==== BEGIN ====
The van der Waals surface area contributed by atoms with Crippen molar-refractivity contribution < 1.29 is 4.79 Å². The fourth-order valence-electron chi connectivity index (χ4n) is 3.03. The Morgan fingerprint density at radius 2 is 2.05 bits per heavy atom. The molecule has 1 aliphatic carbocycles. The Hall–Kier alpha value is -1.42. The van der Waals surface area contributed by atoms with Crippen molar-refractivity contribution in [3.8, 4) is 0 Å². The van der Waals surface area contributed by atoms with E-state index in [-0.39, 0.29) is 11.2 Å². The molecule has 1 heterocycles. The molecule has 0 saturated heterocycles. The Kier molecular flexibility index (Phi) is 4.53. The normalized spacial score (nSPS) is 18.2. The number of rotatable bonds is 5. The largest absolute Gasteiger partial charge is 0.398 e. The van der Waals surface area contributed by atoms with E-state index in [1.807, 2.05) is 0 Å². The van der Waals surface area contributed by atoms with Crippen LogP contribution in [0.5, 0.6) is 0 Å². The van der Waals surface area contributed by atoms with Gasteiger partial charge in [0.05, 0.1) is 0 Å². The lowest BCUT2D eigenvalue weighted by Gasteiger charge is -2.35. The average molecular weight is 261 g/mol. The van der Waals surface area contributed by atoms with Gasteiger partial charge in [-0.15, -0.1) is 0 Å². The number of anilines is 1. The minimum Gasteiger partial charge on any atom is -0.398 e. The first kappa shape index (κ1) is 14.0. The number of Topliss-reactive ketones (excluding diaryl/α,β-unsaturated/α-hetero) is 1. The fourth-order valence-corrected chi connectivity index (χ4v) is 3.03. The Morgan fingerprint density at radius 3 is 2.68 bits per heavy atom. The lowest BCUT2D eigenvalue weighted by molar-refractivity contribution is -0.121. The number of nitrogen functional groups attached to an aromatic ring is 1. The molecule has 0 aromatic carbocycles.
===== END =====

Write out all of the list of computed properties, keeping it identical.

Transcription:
The van der Waals surface area contributed by atoms with Crippen molar-refractivity contribution < 1.29 is 4.79 Å². The fourth-order valence-electron chi connectivity index (χ4n) is 3.03. The Morgan fingerprint density at radius 2 is 2.05 bits per heavy atom. The molecule has 1 aliphatic carbocycles. The Hall–Kier alpha value is -1.42. The van der Waals surface area contributed by atoms with Crippen molar-refractivity contribution in [3.8, 4) is 0 Å². The van der Waals surface area contributed by atoms with E-state index in [-0.39, 0.29) is 11.2 Å². The molecule has 1 heterocycles. The molecule has 0 saturated heterocycles. The Kier molecular flexibility index (Phi) is 4.53. The normalized spacial score (nSPS) is 18.2. The number of rotatable bonds is 5. The largest absolute Gasteiger partial charge is 0.398 e. The van der Waals surface area contributed by atoms with E-state index in [1.807, 2.05) is 0 Å². The van der Waals surface area contributed by atoms with Crippen LogP contribution in [0.5, 0.6) is 0 Å². The van der Waals surface area contributed by atoms with Gasteiger partial charge in [0.05, 0.1) is 0 Å². The lowest BCUT2D eigenvalue weighted by Gasteiger charge is -2.35. The average molecular weight is 261 g/mol. The van der Waals surface area contributed by atoms with Gasteiger partial charge in [-0.15, -0.1) is 0 Å². The number of anilines is 1. The minimum Gasteiger partial charge on any atom is -0.398 e. The first kappa shape index (κ1) is 14.0. The number of Topliss-reactive ketones (excluding diaryl/α,β-unsaturated/α-hetero) is 1. The fourth-order valence-corrected chi connectivity index (χ4v) is 3.03. The Morgan fingerprint density at radius 3 is 2.68 bits per heavy atom. The lowest BCUT2D eigenvalue weighted by molar-refractivity contribution is -0.121. The number of nitrogen functional groups attached to an aromatic ring is 1. The molecule has 0 aromatic carbocycles.